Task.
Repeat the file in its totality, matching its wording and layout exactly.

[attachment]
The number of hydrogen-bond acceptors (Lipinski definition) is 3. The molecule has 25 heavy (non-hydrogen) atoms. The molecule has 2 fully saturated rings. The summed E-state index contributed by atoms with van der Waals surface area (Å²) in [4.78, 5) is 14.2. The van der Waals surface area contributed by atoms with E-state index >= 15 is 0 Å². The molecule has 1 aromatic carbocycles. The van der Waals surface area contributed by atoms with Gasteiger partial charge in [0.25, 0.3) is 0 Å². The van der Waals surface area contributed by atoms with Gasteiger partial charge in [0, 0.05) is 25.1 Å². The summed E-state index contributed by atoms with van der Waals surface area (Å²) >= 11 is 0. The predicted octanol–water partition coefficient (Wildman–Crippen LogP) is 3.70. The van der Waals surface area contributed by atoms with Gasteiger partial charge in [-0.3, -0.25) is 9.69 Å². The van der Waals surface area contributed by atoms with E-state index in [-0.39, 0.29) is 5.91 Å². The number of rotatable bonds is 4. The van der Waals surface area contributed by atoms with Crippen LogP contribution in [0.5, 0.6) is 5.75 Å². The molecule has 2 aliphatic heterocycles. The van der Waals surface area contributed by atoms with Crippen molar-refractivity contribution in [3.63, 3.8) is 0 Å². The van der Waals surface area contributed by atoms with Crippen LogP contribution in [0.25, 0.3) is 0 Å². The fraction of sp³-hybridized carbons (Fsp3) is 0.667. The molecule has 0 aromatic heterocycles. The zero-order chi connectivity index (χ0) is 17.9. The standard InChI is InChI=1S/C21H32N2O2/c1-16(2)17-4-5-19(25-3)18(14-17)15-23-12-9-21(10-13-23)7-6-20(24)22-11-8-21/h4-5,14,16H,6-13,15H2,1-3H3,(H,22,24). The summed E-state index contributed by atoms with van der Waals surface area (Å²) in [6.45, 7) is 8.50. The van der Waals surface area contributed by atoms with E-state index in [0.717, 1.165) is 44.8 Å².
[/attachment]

The number of hydrogen-bond acceptors (Lipinski definition) is 3. The molecule has 25 heavy (non-hydrogen) atoms. The molecule has 2 fully saturated rings. The summed E-state index contributed by atoms with van der Waals surface area (Å²) in [4.78, 5) is 14.2. The van der Waals surface area contributed by atoms with E-state index >= 15 is 0 Å². The molecule has 1 aromatic carbocycles. The van der Waals surface area contributed by atoms with Gasteiger partial charge in [0.25, 0.3) is 0 Å². The van der Waals surface area contributed by atoms with Gasteiger partial charge in [0, 0.05) is 25.1 Å². The summed E-state index contributed by atoms with van der Waals surface area (Å²) >= 11 is 0. The predicted octanol–water partition coefficient (Wildman–Crippen LogP) is 3.70. The van der Waals surface area contributed by atoms with Gasteiger partial charge in [-0.3, -0.25) is 9.69 Å². The van der Waals surface area contributed by atoms with E-state index in [-0.39, 0.29) is 5.91 Å². The number of rotatable bonds is 4. The van der Waals surface area contributed by atoms with Crippen LogP contribution in [0.5, 0.6) is 5.75 Å². The molecule has 2 aliphatic heterocycles. The van der Waals surface area contributed by atoms with Crippen molar-refractivity contribution in [3.63, 3.8) is 0 Å². The van der Waals surface area contributed by atoms with Crippen LogP contribution in [0.25, 0.3) is 0 Å². The fraction of sp³-hybridized carbons (Fsp3) is 0.667. The molecule has 0 aromatic heterocycles. The zero-order chi connectivity index (χ0) is 17.9. The standard InChI is InChI=1S/C21H32N2O2/c1-16(2)17-4-5-19(25-3)18(14-17)15-23-12-9-21(10-13-23)7-6-20(24)22-11-8-21/h4-5,14,16H,6-13,15H2,1-3H3,(H,22,24). The summed E-state index contributed by atoms with van der Waals surface area (Å²) in [6.45, 7) is 8.50. The van der Waals surface area contributed by atoms with E-state index in [0.717, 1.165) is 44.8 Å².